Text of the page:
With spring football practice in the rearview mirror, West Virginia’s program enters a period of evaluation, along with a bit of downtime for players. However, many changes in the college game, including the reopening of recruiting and the need to rebuild rosters in the age of open transfers, will likely make the upcoming months the busiest ever for coaches across the nation.
At WVU, the completion of the spring game on April 24 put a cap on the Mountaineers’ 15 practice sessions and set the focus on academics and review.
“We have some work to finish up in the classroom,” coach Neal Brown noted — an area in which his team has had few overt issues during his tenure. His focus on solid academic standing among the players he recruits has helped in that regard, with few having to worry about initial qualification and many excelling in their work. The last day of classes at WVU was yesterday, with final exams running May 4-8.
Also underway are individual reviews of the players, and meetings with each to discuss where they stand, areas to improve and the development of plans to assist in those goals. Brown indicated that the review of spring drills as a whole took place this past week.
“Our scouting department, that Matt Jansen leads, will do an independent evaluation on everybody that may play (this year). Our coaches will do position evaluations. Then we’ll sit down with every player, the position coach, and myself and we’ll give them feedback,” Brown explained.
“Feedback is really important. Everybody craves it, whether it’s a player, an employee or a boss. We’ll finish up with that. Then we’ll have some time off in May, and come back around Memorial Day and get the summer started.”
Jansen, who came to WVU in 2019, has had wide-ranging duties in his short time at WVU. He scouts and assists in all areas of game analysis and planning, and has also served in recruiting and player personnel roles. In doing so, he draws on nearly a decade of NFL experience, having worked in college scouting and player personnel roles with the Houston Texans and the Baltimore Ravens from 2011-18.
One of the bigger and newer challenges over the summer will be the rebuilding of the roster. WVU, like every most every other school in the nation, has seen a number of players exit with the advent of the one-time no-penalty transfer rule. Reasons for those individual transfers abound, but the result is that programs will be working and recruiting throughout the summer to bring in replacements to fill some of those gaps.
The raw numbers of transfers are staggering, but a closer examination reveals a lesser, yet still significant impact.
Since the start of this academic year, WVU has seen 26 football players enter the portal. Of those, however, nine were walk-ons. Another 10 scholarship players saw very limited or no snaps in 2020. Still, the loss of players such as Jeffery Pooler, Tykee Smith, Dreshun Miller and Alec Sinkfield leaves gaps that will have to be filled, and with the number of initial scholarships given in any one year still limited to 25, a one-to-one replacement isn’t possible.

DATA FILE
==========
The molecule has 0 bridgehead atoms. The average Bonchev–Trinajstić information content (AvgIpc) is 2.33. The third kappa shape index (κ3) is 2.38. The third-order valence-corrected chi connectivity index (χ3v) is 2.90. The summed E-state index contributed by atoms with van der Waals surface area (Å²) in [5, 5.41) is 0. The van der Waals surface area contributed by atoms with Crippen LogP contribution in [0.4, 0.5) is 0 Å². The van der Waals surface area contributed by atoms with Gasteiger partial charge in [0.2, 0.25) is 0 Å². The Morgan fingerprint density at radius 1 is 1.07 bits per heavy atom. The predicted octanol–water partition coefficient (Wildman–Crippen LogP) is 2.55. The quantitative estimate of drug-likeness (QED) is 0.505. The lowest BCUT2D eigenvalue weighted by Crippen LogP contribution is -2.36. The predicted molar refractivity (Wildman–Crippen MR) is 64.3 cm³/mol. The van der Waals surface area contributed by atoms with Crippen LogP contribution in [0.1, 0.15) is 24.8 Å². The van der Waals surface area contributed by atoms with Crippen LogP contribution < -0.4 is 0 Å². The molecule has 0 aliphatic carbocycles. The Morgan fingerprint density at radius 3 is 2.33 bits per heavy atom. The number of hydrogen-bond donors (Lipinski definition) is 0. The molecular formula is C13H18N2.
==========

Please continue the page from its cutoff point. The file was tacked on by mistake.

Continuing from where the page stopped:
“You have to be versatile. You have 85 scholarships, but with the (transfer) rules it’s impossible,” Brown said of getting back to a full roster complement. “You’re never going to get there. So with your depth, it’s not going to be what it used to be. Your best players have to be versatile enough to move around and play a couple of positions.”
Brown noted that some experimentation with that work went well in the spring.
“Akheem Mesidor playing more on the interior, (that move) sticks,” he said of shuffling up front. “He became more comfortable in there and he can go back out to play on the edge. Devell Washington (moving to linebacker) will take some time to come along. James Gmiter at center, he can play there if need be. Doug Nester got reps at guard and tackle, and Parker Moorer did the same. I am pleased with what we got accomplished.”
While the departure of some players who would have been anchors, both on the field and in the locker room, definitely stings, it’s something that just about every program is experiencing. It adds another hurdle to the team-building process, but Brown remains optimistic.
“I like this team that we have right now. I believe our program and our players. I think the chemistry in our staff, and the type of people we have, will allow us to do what we want to do here – and that’s win a championship.”